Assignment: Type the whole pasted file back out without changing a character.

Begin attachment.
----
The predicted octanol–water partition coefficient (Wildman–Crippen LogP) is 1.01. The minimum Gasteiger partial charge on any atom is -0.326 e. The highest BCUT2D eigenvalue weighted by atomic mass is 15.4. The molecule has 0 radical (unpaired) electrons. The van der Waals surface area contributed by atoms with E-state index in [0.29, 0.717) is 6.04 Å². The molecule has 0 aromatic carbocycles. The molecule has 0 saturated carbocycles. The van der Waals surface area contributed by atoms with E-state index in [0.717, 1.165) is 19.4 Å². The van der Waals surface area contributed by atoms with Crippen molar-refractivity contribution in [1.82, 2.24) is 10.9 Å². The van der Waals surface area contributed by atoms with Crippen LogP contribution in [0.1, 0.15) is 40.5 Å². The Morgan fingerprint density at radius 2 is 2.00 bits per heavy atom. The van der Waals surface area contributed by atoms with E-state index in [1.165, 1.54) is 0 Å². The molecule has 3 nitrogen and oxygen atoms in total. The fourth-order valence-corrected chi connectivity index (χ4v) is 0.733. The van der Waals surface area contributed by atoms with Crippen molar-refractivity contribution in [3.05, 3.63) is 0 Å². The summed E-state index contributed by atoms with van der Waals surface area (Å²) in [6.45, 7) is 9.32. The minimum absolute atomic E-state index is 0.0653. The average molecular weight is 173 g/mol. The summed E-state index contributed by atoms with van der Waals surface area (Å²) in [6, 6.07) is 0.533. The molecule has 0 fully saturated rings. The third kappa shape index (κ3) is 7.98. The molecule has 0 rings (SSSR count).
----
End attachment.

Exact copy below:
The predicted octanol–water partition coefficient (Wildman–Crippen LogP) is 1.01. The minimum Gasteiger partial charge on any atom is -0.326 e. The highest BCUT2D eigenvalue weighted by atomic mass is 15.4. The molecule has 0 radical (unpaired) electrons. The van der Waals surface area contributed by atoms with E-state index in [0.29, 0.717) is 6.04 Å². The molecule has 0 aromatic carbocycles. The molecule has 0 saturated carbocycles. The van der Waals surface area contributed by atoms with E-state index in [0.717, 1.165) is 19.4 Å². The van der Waals surface area contributed by atoms with Crippen molar-refractivity contribution in [1.82, 2.24) is 10.9 Å². The van der Waals surface area contributed by atoms with Crippen LogP contribution in [0.1, 0.15) is 40.5 Å². The Morgan fingerprint density at radius 2 is 2.00 bits per heavy atom. The van der Waals surface area contributed by atoms with E-state index in [1.165, 1.54) is 0 Å². The molecule has 3 nitrogen and oxygen atoms in total. The fourth-order valence-corrected chi connectivity index (χ4v) is 0.733. The van der Waals surface area contributed by atoms with Crippen molar-refractivity contribution in [3.05, 3.63) is 0 Å². The summed E-state index contributed by atoms with van der Waals surface area (Å²) in [6.45, 7) is 9.32. The minimum absolute atomic E-state index is 0.0653. The average molecular weight is 173 g/mol. The summed E-state index contributed by atoms with van der Waals surface area (Å²) in [6, 6.07) is 0.533. The molecule has 0 fully saturated rings. The third kappa shape index (κ3) is 7.98. The molecule has 0 rings (SSSR count).